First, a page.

I was listening to an On Point show last night about proverbial wisdom and it struck me how much software engineering is overwhelmed with proverbs. Someone even wrote a book of them, Programming Proverbs
Here are a few I can think of:
- KISS (Keep It Simple Stupid)
- DRY (Don't Repeat Yourself)
- When in doubt leave it out.
- Choose two: Good, Fast, Cheap
- There's no silver bullet
- “Perfection is achieved, not when there is nothing more to add, but when there is nothing left to take away” - Antoine de Saint Exupéry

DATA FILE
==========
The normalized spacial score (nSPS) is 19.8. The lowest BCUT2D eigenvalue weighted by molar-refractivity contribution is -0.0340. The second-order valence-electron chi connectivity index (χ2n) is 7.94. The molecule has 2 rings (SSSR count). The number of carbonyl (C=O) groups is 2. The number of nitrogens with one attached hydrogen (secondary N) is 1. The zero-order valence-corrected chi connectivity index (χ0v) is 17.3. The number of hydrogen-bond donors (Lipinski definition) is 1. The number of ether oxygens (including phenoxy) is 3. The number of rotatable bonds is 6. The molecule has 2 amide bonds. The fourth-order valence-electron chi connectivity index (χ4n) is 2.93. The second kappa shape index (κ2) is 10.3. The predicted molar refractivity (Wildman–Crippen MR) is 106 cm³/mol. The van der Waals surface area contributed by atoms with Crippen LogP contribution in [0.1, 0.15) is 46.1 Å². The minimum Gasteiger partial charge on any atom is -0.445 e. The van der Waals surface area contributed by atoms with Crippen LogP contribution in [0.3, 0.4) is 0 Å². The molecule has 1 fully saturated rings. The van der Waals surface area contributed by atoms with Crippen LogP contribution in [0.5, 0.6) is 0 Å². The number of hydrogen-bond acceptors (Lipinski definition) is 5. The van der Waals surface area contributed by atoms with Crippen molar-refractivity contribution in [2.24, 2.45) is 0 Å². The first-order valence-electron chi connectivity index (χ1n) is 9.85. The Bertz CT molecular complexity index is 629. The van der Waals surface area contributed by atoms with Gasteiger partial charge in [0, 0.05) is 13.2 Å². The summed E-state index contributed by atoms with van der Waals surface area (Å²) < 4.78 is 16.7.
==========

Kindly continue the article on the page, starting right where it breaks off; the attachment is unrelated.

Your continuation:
- No Broken Windows
People don't often take proverbs seriously. But I find them extremely useful when writing software. I don't think I'm the only person who finds them helpful. How often do you think about the DRY principle, or KISS, when writing software? These proverbs have invaded the language of software engineering. I think their value suggests something about either the nature of our industry, or the current state of it. I wonder if other industries are riddled with proverbs.
I found a good list http://www.multicians.org/thvv/proverbs.html.
Which big ones did I miss?
UpdatesHere are a few more from Eric
- YAGNI (you ain't gonna need it)
- PICNIC (problem in chair, not in computer
- BAD (behaves as designed)